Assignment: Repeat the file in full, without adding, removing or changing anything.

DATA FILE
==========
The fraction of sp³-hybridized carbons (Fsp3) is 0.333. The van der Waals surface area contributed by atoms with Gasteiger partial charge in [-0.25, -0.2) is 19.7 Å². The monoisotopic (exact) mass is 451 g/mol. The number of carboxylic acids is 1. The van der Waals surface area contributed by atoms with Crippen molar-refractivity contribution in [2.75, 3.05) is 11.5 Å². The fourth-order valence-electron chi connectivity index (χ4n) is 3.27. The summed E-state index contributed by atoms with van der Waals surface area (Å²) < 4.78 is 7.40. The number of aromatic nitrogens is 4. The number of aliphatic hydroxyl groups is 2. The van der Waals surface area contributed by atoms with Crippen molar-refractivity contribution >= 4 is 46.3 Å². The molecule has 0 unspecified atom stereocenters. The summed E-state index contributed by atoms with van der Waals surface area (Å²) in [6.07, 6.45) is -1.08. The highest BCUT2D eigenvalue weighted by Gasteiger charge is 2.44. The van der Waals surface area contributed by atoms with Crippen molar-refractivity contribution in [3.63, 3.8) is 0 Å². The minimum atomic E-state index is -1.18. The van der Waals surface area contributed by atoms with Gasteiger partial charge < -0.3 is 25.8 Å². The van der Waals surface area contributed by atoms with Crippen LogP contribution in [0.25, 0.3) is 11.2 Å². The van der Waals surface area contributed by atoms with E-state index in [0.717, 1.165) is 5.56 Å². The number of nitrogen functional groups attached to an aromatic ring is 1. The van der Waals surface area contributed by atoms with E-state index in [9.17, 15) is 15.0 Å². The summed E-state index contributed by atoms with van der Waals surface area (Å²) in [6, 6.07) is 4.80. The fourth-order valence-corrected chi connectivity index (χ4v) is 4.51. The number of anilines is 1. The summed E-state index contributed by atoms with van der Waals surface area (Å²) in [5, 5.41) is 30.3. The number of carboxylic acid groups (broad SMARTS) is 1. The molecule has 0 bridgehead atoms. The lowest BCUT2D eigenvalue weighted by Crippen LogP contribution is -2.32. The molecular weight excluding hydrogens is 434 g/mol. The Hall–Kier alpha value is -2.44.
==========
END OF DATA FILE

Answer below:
The fraction of sp³-hybridized carbons (Fsp3) is 0.333. The van der Waals surface area contributed by atoms with Gasteiger partial charge in [-0.25, -0.2) is 19.7 Å². The monoisotopic (exact) mass is 451 g/mol. The number of carboxylic acids is 1. The van der Waals surface area contributed by atoms with Crippen molar-refractivity contribution in [2.75, 3.05) is 11.5 Å². The fourth-order valence-electron chi connectivity index (χ4n) is 3.27. The summed E-state index contributed by atoms with van der Waals surface area (Å²) < 4.78 is 7.40. The number of aromatic nitrogens is 4. The number of aliphatic hydroxyl groups is 2. The van der Waals surface area contributed by atoms with Crippen molar-refractivity contribution >= 4 is 46.3 Å². The molecule has 0 unspecified atom stereocenters. The summed E-state index contributed by atoms with van der Waals surface area (Å²) in [6.07, 6.45) is -1.08. The highest BCUT2D eigenvalue weighted by Gasteiger charge is 2.44. The van der Waals surface area contributed by atoms with Crippen molar-refractivity contribution in [3.63, 3.8) is 0 Å². The minimum atomic E-state index is -1.18. The van der Waals surface area contributed by atoms with Gasteiger partial charge < -0.3 is 25.8 Å². The van der Waals surface area contributed by atoms with Crippen LogP contribution in [0.25, 0.3) is 11.2 Å². The van der Waals surface area contributed by atoms with E-state index in [0.717, 1.165) is 5.56 Å². The number of nitrogen functional groups attached to an aromatic ring is 1. The van der Waals surface area contributed by atoms with E-state index in [9.17, 15) is 15.0 Å². The summed E-state index contributed by atoms with van der Waals surface area (Å²) in [6, 6.07) is 4.80. The fourth-order valence-corrected chi connectivity index (χ4v) is 4.51. The number of anilines is 1. The summed E-state index contributed by atoms with van der Waals surface area (Å²) in [5, 5.41) is 30.3. The number of carboxylic acid groups (broad SMARTS) is 1. The molecule has 0 bridgehead atoms. The lowest BCUT2D eigenvalue weighted by Crippen LogP contribution is -2.32. The molecular weight excluding hydrogens is 434 g/mol. The Hall–Kier alpha value is -2.44.